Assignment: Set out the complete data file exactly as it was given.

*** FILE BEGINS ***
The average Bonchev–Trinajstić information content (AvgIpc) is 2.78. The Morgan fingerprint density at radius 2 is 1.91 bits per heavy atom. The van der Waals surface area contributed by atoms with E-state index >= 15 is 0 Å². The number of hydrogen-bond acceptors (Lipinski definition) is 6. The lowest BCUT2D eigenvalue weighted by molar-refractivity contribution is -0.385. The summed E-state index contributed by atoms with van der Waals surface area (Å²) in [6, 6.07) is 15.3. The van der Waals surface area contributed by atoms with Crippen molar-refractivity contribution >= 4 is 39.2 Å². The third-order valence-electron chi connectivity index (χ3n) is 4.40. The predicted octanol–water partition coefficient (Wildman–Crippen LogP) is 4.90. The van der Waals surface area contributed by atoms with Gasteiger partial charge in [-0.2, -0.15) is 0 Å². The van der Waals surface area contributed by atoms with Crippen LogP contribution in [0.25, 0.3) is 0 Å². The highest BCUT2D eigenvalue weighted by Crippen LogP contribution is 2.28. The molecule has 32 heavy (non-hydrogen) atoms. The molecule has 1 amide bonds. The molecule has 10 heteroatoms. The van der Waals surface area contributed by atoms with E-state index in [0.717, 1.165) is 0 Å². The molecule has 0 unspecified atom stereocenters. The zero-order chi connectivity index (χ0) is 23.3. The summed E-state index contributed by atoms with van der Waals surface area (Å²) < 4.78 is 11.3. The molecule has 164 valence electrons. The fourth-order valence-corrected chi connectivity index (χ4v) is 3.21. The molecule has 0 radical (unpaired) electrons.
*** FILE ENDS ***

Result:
The average Bonchev–Trinajstić information content (AvgIpc) is 2.78. The Morgan fingerprint density at radius 2 is 1.91 bits per heavy atom. The van der Waals surface area contributed by atoms with E-state index >= 15 is 0 Å². The number of hydrogen-bond acceptors (Lipinski definition) is 6. The lowest BCUT2D eigenvalue weighted by molar-refractivity contribution is -0.385. The summed E-state index contributed by atoms with van der Waals surface area (Å²) in [6, 6.07) is 15.3. The van der Waals surface area contributed by atoms with Crippen molar-refractivity contribution >= 4 is 39.2 Å². The third-order valence-electron chi connectivity index (χ3n) is 4.40. The predicted octanol–water partition coefficient (Wildman–Crippen LogP) is 4.90. The van der Waals surface area contributed by atoms with Gasteiger partial charge in [-0.2, -0.15) is 0 Å². The van der Waals surface area contributed by atoms with Crippen LogP contribution in [0.25, 0.3) is 0 Å². The highest BCUT2D eigenvalue weighted by Crippen LogP contribution is 2.28. The molecule has 32 heavy (non-hydrogen) atoms. The molecule has 1 amide bonds. The molecule has 10 heteroatoms. The van der Waals surface area contributed by atoms with E-state index in [0.717, 1.165) is 0 Å². The molecule has 0 unspecified atom stereocenters. The zero-order chi connectivity index (χ0) is 23.3. The summed E-state index contributed by atoms with van der Waals surface area (Å²) < 4.78 is 11.3. The molecule has 164 valence electrons. The fourth-order valence-corrected chi connectivity index (χ4v) is 3.21. The molecule has 0 radical (unpaired) electrons.